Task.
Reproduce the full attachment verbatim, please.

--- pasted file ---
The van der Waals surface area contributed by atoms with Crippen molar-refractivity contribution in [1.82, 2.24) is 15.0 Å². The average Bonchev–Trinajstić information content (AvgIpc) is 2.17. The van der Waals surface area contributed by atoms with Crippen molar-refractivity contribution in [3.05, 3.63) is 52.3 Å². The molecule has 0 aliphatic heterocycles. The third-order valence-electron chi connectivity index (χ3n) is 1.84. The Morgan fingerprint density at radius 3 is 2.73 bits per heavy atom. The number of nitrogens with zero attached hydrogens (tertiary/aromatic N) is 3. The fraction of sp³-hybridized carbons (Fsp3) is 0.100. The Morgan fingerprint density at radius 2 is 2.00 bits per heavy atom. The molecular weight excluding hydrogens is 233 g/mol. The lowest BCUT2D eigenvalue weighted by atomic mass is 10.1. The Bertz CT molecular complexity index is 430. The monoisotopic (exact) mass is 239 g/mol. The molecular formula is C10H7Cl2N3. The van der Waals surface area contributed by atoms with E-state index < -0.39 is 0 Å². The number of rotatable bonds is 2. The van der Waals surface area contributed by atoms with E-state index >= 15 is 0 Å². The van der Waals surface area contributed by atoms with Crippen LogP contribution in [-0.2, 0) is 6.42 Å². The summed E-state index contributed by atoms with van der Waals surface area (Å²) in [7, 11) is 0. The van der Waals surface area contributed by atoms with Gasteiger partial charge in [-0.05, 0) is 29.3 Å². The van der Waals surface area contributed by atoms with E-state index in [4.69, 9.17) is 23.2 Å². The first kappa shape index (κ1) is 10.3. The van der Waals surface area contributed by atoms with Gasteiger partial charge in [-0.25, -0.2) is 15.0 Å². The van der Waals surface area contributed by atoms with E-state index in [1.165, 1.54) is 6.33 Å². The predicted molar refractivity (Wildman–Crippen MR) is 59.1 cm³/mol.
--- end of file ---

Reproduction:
The van der Waals surface area contributed by atoms with Crippen molar-refractivity contribution in [1.82, 2.24) is 15.0 Å². The average Bonchev–Trinajstić information content (AvgIpc) is 2.17. The van der Waals surface area contributed by atoms with Crippen molar-refractivity contribution in [3.05, 3.63) is 52.3 Å². The molecule has 0 aliphatic heterocycles. The third-order valence-electron chi connectivity index (χ3n) is 1.84. The Morgan fingerprint density at radius 3 is 2.73 bits per heavy atom. The number of nitrogens with zero attached hydrogens (tertiary/aromatic N) is 3. The fraction of sp³-hybridized carbons (Fsp3) is 0.100. The Morgan fingerprint density at radius 2 is 2.00 bits per heavy atom. The molecular weight excluding hydrogens is 233 g/mol. The lowest BCUT2D eigenvalue weighted by atomic mass is 10.1. The Bertz CT molecular complexity index is 430. The monoisotopic (exact) mass is 239 g/mol. The molecular formula is C10H7Cl2N3. The van der Waals surface area contributed by atoms with E-state index < -0.39 is 0 Å². The number of rotatable bonds is 2. The van der Waals surface area contributed by atoms with E-state index >= 15 is 0 Å². The van der Waals surface area contributed by atoms with Crippen LogP contribution in [-0.2, 0) is 6.42 Å². The summed E-state index contributed by atoms with van der Waals surface area (Å²) in [7, 11) is 0. The van der Waals surface area contributed by atoms with Gasteiger partial charge in [-0.05, 0) is 29.3 Å². The van der Waals surface area contributed by atoms with E-state index in [4.69, 9.17) is 23.2 Å². The first kappa shape index (κ1) is 10.3. The van der Waals surface area contributed by atoms with Gasteiger partial charge in [-0.25, -0.2) is 15.0 Å². The van der Waals surface area contributed by atoms with E-state index in [1.165, 1.54) is 6.33 Å². The predicted molar refractivity (Wildman–Crippen MR) is 59.1 cm³/mol.